Otro de los personajes que no para es Natan Williams, líder de Wavves. Primero se nos ha enamorado de Bethany Cosentino (¡¡maldito!!), se han embarcado en una gira conjunta que les lleva también con No Joy. Sus discos están teniendo bastante éxito en Japón, y para acompañar a su tremendo King of the beach, ha publicado en su blog este animoso tema titulado Mutant, que según sus propias palabras, “en algún momento puede ser un7”. Total, un buen tema que echarse a la boca si eres uno de los seguidores (como yo) que Wavves ha conseguido cosechar este soleado verano del 2010. Puedes descargarte el tema de forma gratuita y legal pinchando en el enlace.
“Nathan Williams recently posted a download of a song called “Mutant” on his blog. As he put it: “[‘Mutant’] might be on a 7″ soon. It’s a b side on the japanese pressing of king of the beach.” When we posted Best Coast’s Fallon performance, we mentioned another single, the “Summer Is Forever” split, featuring BC’s “When You Wake Up” and Wavves’s “Stained Glass (Won’t You Let Me Into Yr Heart).” Listen to Wavves “Summer” contribution after grabbing “Mutant” (stereogum.com)
A estas alturas del verano me estaba planteando ya no postear este tercer disco de Wavves, pero creo que todos los que leéis el blog os merecéis que aparezca una reseña de uno de los discos del año. El proyecto de Nathan Williams va tomando forma cada vez con más configuración de banda (ha reclutado a la que fuera banda de acompañamiento del malogrado Jay Reatard), y sus discos cada vez son algo más que un mero entretenimiento para skeaters furibundos. King of the Beach es un gran disco, con variedad de tonalidades. Destacable ante todo es su faceta más iracunda y bestia: King of the Beach, Super soaker, Idiot, Post acid, Linus Spacehead… son trallazos del mejor Pop-Punk a la manera de hacer las cosas en Los Ángeles, con luminosidad poppera y con el personal estilo de Williams, mezclando el Lo-Fi con el Post-Punk: Brillante. Por otro lado, nos encontramos con temas Pop que no llevan consigo esa adrenalina con acné: Take on the world, Convertible balloon, Green eyes, Baby say goodbye, son cortes mucho más calmados, cercanos al Indie-Pop de toda la vida. Y por último, nos encontramos con tres temas que son algo así como la vuelta a la infancia de este californiano con pinta de post-adolescente: When will you come, Mickey Mouse y Baseball cards, tres temas en los que la influencia de los Beach Boys es más que latente, pero que son temas auténticamente enternecedores, particularmente When will you come, que más parece una nana que un tema de Pop, pero que tiene un sonido realmente entrañable. Disco, en definitiva, más que aprovechable, y que pasa a formar parte de nuestros favoritos del año, y supongo que también de los de muchos de vosotros.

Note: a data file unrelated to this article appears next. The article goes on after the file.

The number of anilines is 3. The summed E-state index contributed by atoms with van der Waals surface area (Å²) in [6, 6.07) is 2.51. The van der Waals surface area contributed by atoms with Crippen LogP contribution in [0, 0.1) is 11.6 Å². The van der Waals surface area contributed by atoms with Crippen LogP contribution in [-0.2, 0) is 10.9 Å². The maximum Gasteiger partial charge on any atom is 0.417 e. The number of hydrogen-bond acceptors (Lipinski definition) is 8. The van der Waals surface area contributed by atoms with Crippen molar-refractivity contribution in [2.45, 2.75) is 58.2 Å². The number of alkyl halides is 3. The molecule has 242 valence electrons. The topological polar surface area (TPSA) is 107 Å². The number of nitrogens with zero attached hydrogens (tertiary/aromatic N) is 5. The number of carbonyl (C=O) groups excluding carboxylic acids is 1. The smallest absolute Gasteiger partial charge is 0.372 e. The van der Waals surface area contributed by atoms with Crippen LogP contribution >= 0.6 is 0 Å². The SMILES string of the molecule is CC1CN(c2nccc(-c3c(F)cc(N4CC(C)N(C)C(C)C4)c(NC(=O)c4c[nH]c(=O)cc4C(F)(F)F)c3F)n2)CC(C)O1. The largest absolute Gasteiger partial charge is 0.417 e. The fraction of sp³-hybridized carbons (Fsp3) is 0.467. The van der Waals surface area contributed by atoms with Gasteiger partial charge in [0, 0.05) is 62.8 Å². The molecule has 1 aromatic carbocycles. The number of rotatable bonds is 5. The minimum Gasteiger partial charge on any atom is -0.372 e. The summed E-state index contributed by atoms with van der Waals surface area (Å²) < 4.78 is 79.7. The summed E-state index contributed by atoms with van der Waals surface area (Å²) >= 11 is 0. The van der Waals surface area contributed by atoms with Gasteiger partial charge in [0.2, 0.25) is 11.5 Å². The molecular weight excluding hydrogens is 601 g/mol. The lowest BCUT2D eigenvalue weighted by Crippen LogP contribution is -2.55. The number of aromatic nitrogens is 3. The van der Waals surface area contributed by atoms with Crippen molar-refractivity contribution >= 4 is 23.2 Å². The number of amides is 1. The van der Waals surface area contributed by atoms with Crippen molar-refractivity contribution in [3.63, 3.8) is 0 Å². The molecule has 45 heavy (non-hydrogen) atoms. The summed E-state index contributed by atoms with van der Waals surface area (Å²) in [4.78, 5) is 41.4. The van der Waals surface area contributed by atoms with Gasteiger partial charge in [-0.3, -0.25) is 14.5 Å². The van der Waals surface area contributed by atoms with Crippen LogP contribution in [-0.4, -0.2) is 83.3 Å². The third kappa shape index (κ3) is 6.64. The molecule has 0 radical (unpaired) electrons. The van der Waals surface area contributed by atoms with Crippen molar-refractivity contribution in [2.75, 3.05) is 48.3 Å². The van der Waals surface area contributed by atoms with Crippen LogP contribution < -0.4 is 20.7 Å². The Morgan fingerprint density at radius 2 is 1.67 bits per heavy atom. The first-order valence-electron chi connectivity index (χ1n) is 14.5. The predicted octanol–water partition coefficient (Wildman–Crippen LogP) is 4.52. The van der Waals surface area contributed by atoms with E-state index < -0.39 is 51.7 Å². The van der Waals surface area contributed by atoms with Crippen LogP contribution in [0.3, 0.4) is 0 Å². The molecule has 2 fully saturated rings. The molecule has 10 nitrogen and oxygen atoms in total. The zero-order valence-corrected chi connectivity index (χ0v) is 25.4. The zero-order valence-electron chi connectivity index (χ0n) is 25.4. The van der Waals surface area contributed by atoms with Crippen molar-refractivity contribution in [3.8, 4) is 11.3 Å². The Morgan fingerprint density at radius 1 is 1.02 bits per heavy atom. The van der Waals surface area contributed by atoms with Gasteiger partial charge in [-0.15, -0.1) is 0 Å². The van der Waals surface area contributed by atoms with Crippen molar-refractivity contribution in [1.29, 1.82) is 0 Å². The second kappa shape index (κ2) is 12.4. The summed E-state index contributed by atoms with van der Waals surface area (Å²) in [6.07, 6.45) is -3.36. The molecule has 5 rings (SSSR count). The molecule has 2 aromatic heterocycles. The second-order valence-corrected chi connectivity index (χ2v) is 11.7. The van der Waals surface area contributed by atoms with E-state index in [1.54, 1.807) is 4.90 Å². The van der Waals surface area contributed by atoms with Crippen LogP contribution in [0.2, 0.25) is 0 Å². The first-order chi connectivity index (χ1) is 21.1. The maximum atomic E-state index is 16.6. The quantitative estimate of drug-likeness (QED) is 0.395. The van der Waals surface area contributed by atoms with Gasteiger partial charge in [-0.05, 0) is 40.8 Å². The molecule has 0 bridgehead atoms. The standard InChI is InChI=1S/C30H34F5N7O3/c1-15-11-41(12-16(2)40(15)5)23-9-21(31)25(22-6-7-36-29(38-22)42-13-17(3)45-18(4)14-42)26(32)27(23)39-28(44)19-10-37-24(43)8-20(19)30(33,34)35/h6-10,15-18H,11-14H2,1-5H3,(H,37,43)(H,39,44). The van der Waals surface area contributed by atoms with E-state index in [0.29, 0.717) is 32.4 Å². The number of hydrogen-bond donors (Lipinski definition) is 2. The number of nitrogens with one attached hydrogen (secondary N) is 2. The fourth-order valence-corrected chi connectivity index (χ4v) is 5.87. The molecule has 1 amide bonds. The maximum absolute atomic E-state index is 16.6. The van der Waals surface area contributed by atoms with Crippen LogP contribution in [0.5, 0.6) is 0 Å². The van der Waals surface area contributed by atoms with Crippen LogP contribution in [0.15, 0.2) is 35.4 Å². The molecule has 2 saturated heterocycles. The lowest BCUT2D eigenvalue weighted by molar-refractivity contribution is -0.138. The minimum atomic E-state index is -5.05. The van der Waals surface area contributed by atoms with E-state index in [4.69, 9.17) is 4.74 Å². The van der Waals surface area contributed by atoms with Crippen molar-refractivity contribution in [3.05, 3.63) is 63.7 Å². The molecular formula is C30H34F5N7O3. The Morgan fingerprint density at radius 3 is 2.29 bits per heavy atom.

“The first time we covered Wavves was two years ago in The Outsiders, where Williams’ project was included and spotlighted for a specific non-outsider-y reason. Basically, he nailed every aspect of the zeitgeist/was a buzz-band shoe-in:
This week I’m giving the entire spotlight to Wavves, the one-man project of 22-year-old San Diego-based Nathan Williams partly because he makes fuzzy, loopy 4-track bedroom skate-punk/noise-pop, but also because he seems like he’s ready to explode from the starter gate with two upcoming records and a groundswell of buzz (and his own knack for melody, the current fascination with DIY culture, etc). Wavves could easily be discounted as No Age Jr., but when you spend time with his songs, they develop a very different, more insular feeling. It’s music that might have stayed “outside” even a couple of years ago, but at this point, you can already tell it’s on a “new big thing” verge.